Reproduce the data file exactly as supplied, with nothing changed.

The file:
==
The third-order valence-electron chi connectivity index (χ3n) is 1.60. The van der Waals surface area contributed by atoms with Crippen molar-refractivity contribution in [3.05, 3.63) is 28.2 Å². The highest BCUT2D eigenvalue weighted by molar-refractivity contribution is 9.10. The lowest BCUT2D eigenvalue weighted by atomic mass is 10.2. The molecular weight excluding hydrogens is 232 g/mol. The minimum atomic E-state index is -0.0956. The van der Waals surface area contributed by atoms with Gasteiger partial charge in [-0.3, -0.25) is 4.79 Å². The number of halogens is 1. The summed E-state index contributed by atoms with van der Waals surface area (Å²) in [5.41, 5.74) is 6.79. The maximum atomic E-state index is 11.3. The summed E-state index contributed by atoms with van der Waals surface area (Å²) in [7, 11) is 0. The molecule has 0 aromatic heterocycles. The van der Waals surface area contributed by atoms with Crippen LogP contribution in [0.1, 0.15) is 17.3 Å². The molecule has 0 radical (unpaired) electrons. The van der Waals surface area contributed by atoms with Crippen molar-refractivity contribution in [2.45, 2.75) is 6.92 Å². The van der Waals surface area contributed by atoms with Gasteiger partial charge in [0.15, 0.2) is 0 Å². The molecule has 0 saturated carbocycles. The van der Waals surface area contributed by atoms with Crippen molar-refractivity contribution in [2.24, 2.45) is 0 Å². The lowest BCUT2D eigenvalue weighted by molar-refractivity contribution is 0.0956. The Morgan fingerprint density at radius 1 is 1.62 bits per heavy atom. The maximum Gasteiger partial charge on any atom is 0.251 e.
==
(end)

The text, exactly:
The third-order valence-electron chi connectivity index (χ3n) is 1.60. The van der Waals surface area contributed by atoms with Crippen molar-refractivity contribution in [3.05, 3.63) is 28.2 Å². The highest BCUT2D eigenvalue weighted by molar-refractivity contribution is 9.10. The lowest BCUT2D eigenvalue weighted by atomic mass is 10.2. The molecular weight excluding hydrogens is 232 g/mol. The minimum atomic E-state index is -0.0956. The van der Waals surface area contributed by atoms with Gasteiger partial charge in [-0.3, -0.25) is 4.79 Å². The number of halogens is 1. The summed E-state index contributed by atoms with van der Waals surface area (Å²) in [5.41, 5.74) is 6.79. The maximum atomic E-state index is 11.3. The summed E-state index contributed by atoms with van der Waals surface area (Å²) in [7, 11) is 0. The molecule has 0 aromatic heterocycles. The van der Waals surface area contributed by atoms with Crippen LogP contribution in [0.1, 0.15) is 17.3 Å². The molecule has 0 radical (unpaired) electrons. The van der Waals surface area contributed by atoms with Crippen molar-refractivity contribution in [2.45, 2.75) is 6.92 Å². The van der Waals surface area contributed by atoms with Gasteiger partial charge in [0.15, 0.2) is 0 Å². The molecule has 0 saturated carbocycles. The van der Waals surface area contributed by atoms with Crippen molar-refractivity contribution in [2.24, 2.45) is 0 Å². The lowest BCUT2D eigenvalue weighted by molar-refractivity contribution is 0.0956. The Morgan fingerprint density at radius 1 is 1.62 bits per heavy atom. The maximum Gasteiger partial charge on any atom is 0.251 e.